Furthermore, 201 (50.3%) of the total respondents had heard about the HPV vaccine, the sources of information about the vaccine mentioned by the respondents were the media, 84 (43%); physicians, 78 (39%); friends, 23 (11%) and family/relatives 14 (7%) as shown in [Figure 1].
|Figure 1: Respondents' sources of information about HPV vaccine (n = 201). HPV: Human papilloma virus|
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Majority of 164 (81.6%) of the respondents that had heard about the HPV vaccine stated that the vaccines offer protection against most cervical cancers. Most 148 (73.6%), 134 (66.7%) and 118 (58.7%) of them reported that one of the HPV vaccines offers protection against genital warts, the vaccines are most effective if given to people who have never had sex and the vaccine requires three doses, respectively.
Majority 323 (80.8%) of the respondents' agreed that the vaccine gives full protection against HPV and 244 (61.0) of the respondents' agreed that the vaccine has to be repeated. Majority 299 (74.5%), 260 (65.0%), 222 (58.8%) and 349 (87.3%) of the respondents' agreed that the vaccine is not well known, has adverse effects, cost and it is important to educate the child/ward on the benefits of the vaccine before vaccination, respectively. Contrarily, less than half 194 (48.5%) and 174 (43.3%) of the respondents' responded that their child/ward might have been exposed to coitus and that uptake of the vaccine may lead to early initiation of sexual activity as shown in [Table 2].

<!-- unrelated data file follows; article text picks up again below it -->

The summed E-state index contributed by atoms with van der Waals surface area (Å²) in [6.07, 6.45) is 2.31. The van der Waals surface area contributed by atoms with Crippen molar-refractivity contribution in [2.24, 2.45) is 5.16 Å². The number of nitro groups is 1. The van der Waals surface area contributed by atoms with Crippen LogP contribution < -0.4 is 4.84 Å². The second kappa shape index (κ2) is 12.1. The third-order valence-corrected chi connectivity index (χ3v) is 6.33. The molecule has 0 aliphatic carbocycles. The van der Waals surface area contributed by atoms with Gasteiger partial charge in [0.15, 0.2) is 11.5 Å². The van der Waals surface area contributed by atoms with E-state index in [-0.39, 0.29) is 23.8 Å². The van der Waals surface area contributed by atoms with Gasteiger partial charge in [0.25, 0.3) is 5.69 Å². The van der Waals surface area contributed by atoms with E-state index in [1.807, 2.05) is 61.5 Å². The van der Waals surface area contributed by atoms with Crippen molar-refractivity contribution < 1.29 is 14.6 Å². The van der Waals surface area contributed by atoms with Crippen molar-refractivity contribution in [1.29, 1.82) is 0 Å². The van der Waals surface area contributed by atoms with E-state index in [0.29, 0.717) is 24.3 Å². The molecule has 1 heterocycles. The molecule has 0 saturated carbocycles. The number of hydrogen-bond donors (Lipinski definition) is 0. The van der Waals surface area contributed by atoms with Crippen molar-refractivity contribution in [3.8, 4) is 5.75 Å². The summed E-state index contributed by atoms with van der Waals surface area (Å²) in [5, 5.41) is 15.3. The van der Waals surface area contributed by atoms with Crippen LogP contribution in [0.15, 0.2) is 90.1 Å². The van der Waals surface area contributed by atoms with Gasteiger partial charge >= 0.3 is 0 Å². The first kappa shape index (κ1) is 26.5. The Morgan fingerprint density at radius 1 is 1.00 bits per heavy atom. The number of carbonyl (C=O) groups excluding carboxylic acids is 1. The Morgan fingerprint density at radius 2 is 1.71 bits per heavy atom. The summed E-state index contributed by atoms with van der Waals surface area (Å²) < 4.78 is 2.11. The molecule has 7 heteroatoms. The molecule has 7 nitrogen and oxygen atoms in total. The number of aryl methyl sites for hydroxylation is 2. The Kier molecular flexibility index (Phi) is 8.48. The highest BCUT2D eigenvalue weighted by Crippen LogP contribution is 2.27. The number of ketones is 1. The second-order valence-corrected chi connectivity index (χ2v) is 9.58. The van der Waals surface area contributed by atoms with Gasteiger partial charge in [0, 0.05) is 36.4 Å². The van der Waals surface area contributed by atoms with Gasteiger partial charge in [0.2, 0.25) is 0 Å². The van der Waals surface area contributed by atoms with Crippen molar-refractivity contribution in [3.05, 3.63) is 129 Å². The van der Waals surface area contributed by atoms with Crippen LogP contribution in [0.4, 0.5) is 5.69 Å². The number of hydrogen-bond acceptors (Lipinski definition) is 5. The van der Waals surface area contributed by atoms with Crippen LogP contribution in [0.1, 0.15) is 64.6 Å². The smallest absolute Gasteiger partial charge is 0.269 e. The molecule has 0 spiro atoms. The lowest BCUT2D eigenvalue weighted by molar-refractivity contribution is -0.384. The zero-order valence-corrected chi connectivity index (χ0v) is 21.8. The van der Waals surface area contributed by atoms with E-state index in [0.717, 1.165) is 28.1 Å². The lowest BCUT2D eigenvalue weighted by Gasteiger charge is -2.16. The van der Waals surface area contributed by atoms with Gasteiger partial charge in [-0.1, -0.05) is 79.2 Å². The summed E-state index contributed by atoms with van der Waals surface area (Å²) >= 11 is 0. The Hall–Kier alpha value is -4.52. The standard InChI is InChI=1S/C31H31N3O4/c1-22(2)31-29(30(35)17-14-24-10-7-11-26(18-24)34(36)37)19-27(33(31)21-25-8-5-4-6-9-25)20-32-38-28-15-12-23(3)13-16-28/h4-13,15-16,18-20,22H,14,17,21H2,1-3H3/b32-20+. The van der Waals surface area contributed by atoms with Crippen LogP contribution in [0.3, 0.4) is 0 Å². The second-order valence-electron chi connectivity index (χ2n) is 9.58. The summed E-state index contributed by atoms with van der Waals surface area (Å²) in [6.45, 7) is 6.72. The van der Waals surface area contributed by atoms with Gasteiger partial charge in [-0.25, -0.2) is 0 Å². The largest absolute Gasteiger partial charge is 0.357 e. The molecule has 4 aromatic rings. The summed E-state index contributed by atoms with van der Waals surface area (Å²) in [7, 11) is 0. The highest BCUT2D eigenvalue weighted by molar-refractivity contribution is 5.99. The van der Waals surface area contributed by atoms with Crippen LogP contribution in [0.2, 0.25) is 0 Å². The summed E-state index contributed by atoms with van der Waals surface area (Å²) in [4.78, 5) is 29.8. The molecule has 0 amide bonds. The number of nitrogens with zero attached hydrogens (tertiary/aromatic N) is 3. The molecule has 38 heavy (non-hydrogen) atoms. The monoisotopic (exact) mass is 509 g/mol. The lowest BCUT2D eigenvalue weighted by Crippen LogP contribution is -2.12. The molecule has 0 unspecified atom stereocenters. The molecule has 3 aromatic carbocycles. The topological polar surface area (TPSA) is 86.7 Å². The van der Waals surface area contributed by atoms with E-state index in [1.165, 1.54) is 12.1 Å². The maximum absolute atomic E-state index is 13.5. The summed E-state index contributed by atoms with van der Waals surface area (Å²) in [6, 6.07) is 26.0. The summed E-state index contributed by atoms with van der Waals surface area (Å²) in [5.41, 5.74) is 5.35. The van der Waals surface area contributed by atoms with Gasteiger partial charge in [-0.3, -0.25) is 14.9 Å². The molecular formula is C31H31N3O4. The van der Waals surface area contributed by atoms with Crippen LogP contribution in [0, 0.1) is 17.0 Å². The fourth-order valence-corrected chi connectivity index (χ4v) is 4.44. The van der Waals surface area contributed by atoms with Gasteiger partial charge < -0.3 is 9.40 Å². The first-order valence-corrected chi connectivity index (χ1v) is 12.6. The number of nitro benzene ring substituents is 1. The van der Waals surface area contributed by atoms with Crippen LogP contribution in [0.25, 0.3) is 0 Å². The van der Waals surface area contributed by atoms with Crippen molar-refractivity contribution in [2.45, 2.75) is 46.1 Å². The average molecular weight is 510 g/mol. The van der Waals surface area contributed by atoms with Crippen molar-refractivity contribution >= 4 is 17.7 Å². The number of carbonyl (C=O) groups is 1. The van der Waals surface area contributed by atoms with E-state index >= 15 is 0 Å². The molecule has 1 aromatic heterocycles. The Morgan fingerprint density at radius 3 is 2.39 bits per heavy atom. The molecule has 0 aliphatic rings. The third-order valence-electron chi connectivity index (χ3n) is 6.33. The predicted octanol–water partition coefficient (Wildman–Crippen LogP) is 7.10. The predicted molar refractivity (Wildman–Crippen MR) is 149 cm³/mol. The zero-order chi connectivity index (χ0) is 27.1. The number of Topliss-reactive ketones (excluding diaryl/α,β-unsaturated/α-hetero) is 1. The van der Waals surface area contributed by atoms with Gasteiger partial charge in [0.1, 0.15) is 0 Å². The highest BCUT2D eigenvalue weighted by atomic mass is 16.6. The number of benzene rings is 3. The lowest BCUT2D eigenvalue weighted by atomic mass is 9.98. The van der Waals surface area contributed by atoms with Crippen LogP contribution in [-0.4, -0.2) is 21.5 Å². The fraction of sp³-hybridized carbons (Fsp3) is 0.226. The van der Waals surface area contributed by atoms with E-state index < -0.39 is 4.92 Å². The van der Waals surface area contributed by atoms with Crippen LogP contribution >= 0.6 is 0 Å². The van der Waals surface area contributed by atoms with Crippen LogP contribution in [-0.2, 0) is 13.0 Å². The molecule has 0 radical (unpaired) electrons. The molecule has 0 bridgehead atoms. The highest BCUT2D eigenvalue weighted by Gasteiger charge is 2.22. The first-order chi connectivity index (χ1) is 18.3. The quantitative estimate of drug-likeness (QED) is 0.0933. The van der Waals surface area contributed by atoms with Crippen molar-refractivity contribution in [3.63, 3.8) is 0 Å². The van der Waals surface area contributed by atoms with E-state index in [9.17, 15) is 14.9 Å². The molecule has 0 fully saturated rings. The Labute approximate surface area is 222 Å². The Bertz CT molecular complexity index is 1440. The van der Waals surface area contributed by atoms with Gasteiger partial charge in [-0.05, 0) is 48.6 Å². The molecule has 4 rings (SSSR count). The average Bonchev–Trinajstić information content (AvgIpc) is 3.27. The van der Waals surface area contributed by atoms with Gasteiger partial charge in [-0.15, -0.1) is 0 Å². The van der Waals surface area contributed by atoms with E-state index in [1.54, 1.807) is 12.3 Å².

Majority of 340 (85%) of the respondents were willing to accept the HPV vaccine for their children/wards, 35 (8.5%) were not willing to accept the vaccine and 25 (6.5%) are undecided as shown in [Figure 1] and [Figure 2]. Majority 57 (14.0%) out of 60 (15%) of those that were not willing to accept the HPV vaccine and were undecided had no reason for their decision regarding the vaccine acceptability. Majority of 351 (87.7%), 343 (85.7%) and 367 (86.7%) of the total respondents were willing to accept the HPV vaccine for their children and wards if it is cost-free, included in routine immunisation and prescribed by doctor respectively. Most 352 (88.0%), 364 (91.0%) and 338 (73.5%) of the respondents were willing to make additional efforts to understand the HPV vaccine, discuss the usefulness of HPV vaccine to their children/wards with health workers and make an appointment to have their children/wards get the vaccine in future, respectively. Majority of 294 (73.5%) of the respondents were not willing to do nothing to have their children/wards get the vaccine in future as shown in [Table 3].
|Figure 2: Respondents' willingness to accept HPV vaccine. HPV: Human papilloma virus|
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|Table 3: Respondent's willingness to accept human papillomavirus vaccine in the future|